D&D Computers One, Best Buy Zero

I had a laptop “near death experience” over the past few days.  It actually started on Saturday (which was Halloween).  So I guess that makes this a “Halloween Hard Drive Horror Show”.

First, my Sony Vaio, which I’ve had for two years, got a little wobbly.  Windows Vista wanted to run the dreaded CHKDSK utility. Things went down hill from there very quickly.

Monday night, I went back to my hotel room after working at my client’s offices all day, and the laptop refused to boot up at all. I gave it my best “I am not a techie” try, and realized this was not something I was going to be able to resolve on my own.  No problem, I thought.  I bought this laptop at Best Buy and was smart enough (I thought) to purchase a three-year extended warranty at the time (for an additional $600).

So yesterday morning, I showed up when the local Best Buy opened their doors, with my service plan number in hand. After a brief wait, I spoke with a member of the Geek Squad. He regretted to inform me that neither hard drive failure or reinstalling Windows Vista were covered by my extended warranty. But they were kind enough to let me borrow their Yellow Pages.

I got really lucky finding D&D Computers in Huber Heights, Ohio.

Brian Dean, the Chief Tech, told me to come right over.  I got there a little after 11:00 am, and was there until just after 4:00 pm. Brian took extremely good care of me and my laptop.  At my request, he replaced my failing 150 GB hard drive with a brand new 500 GB drive, bumped my RAM up from 2 GB to 4 GB, and installed Windows 7 on the new drive.

I had to reinstall all of my applications, which took a few hours last night. But to be back up and running in less than 24 hours, and to have gotten a major laptop upgrade out of all this, was a great outcome. I even got my old hard drive installed in a little enclosure so I could hook it up to my laptop using a USB cable, to access all of my data.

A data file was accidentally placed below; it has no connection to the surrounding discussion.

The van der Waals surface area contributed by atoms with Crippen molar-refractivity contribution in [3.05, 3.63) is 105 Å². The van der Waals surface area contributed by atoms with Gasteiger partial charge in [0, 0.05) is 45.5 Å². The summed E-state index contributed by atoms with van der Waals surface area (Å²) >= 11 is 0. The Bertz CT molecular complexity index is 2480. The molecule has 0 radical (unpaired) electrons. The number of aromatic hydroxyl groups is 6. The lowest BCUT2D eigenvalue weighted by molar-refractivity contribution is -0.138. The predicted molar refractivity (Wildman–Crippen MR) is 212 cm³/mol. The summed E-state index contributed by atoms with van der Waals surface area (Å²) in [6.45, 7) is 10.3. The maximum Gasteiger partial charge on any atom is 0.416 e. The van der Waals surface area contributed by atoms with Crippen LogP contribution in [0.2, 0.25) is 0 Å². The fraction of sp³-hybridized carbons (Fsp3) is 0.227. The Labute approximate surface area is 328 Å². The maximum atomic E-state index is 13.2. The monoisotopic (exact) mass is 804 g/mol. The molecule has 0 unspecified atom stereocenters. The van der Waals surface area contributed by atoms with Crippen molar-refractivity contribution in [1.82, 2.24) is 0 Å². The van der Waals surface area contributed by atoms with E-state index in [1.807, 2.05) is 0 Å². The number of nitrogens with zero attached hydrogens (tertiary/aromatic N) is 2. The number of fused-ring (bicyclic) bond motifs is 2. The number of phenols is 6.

The total cost was $885 ($321 at Staples for the full version of Windows 7 Professional, $500 at D&D Computers for the new hard drive, new RAM and their labor, and $64 at Best Buy for the USB drive enclosure).

The moral of the story: read the fine print of your extended warranty, let your fingers do the walking and make sure you’re current on backing up your hard drive!


2 Comments on “D&D Computers One, Best Buy Zero”

  1. Faun deHenry 11/04/2009 at 1:41 pm #

    Hi Dan — Sorry to hear about your travails with hardware. It’s truly frustrating to be totally reliant on equipment that is beyond your control. (I feel the same about cars.) Best Buy Geek Squad teams are not equal when it comes to customer service, technical support, or simple usefulness.

    In my case, the saga began in North Carolina in June and lasted through October, including 3 motherboards and 2 LCD’s as replacements. Guess what, I still had a computer that I couldn’t use!

    I tweeted my irritation about the situation and someone from Best Buy’s corporate office intervened. The issue was finally resolved to my satisfaction around mid-October.

    So not only do you need to read the fine print but also determine levels of competence and customer friendliness. Recently I heard that the BB Geek Squad in Charlotte is one of the better teams.

  2. Jim Ericson 11/11/2009 at 4:30 pm #


    Sounds like we had similar experiences. It’s hard to accept your world can turn around a bad day for a developer years ago. Glad you got yourself back up as well.

    I usually don’t buy extended warranties for the fine print and disclaimers within. I usually find I can fix a problem or find a better solution on my own. Good to have a good computer shop in your back pocket though. I will keep that in mind going forward.

    Love the header on your blog, I always knew you were the “world’s fastest” at a few things.


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